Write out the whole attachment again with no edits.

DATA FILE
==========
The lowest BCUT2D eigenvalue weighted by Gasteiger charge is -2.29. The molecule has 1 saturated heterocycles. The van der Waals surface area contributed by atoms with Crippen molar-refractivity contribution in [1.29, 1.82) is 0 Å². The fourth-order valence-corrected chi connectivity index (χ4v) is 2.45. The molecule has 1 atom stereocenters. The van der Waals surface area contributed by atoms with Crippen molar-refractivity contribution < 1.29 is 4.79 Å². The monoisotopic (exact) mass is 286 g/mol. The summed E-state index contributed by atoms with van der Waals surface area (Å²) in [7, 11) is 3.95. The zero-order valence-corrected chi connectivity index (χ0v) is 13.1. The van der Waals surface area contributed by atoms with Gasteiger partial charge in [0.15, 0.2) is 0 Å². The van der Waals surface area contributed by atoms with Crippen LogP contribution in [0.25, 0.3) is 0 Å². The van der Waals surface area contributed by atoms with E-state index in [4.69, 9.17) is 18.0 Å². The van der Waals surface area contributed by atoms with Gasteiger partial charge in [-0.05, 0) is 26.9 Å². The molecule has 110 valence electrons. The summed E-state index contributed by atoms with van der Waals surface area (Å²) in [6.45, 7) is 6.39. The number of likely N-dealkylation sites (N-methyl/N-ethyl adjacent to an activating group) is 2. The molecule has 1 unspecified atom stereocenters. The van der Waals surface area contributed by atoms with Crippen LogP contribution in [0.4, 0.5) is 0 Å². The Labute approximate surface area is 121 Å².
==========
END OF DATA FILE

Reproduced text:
The lowest BCUT2D eigenvalue weighted by Gasteiger charge is -2.29. The molecule has 1 saturated heterocycles. The van der Waals surface area contributed by atoms with Crippen molar-refractivity contribution in [1.29, 1.82) is 0 Å². The fourth-order valence-corrected chi connectivity index (χ4v) is 2.45. The molecule has 1 atom stereocenters. The van der Waals surface area contributed by atoms with Crippen molar-refractivity contribution < 1.29 is 4.79 Å². The monoisotopic (exact) mass is 286 g/mol. The summed E-state index contributed by atoms with van der Waals surface area (Å²) in [7, 11) is 3.95. The zero-order valence-corrected chi connectivity index (χ0v) is 13.1. The van der Waals surface area contributed by atoms with Gasteiger partial charge in [0.15, 0.2) is 0 Å². The van der Waals surface area contributed by atoms with Crippen LogP contribution in [0.25, 0.3) is 0 Å². The van der Waals surface area contributed by atoms with E-state index in [4.69, 9.17) is 18.0 Å². The van der Waals surface area contributed by atoms with Gasteiger partial charge in [-0.05, 0) is 26.9 Å². The molecule has 110 valence electrons. The summed E-state index contributed by atoms with van der Waals surface area (Å²) in [6.45, 7) is 6.39. The number of likely N-dealkylation sites (N-methyl/N-ethyl adjacent to an activating group) is 2. The molecule has 1 unspecified atom stereocenters. The van der Waals surface area contributed by atoms with Crippen LogP contribution in [0.4, 0.5) is 0 Å². The Labute approximate surface area is 121 Å².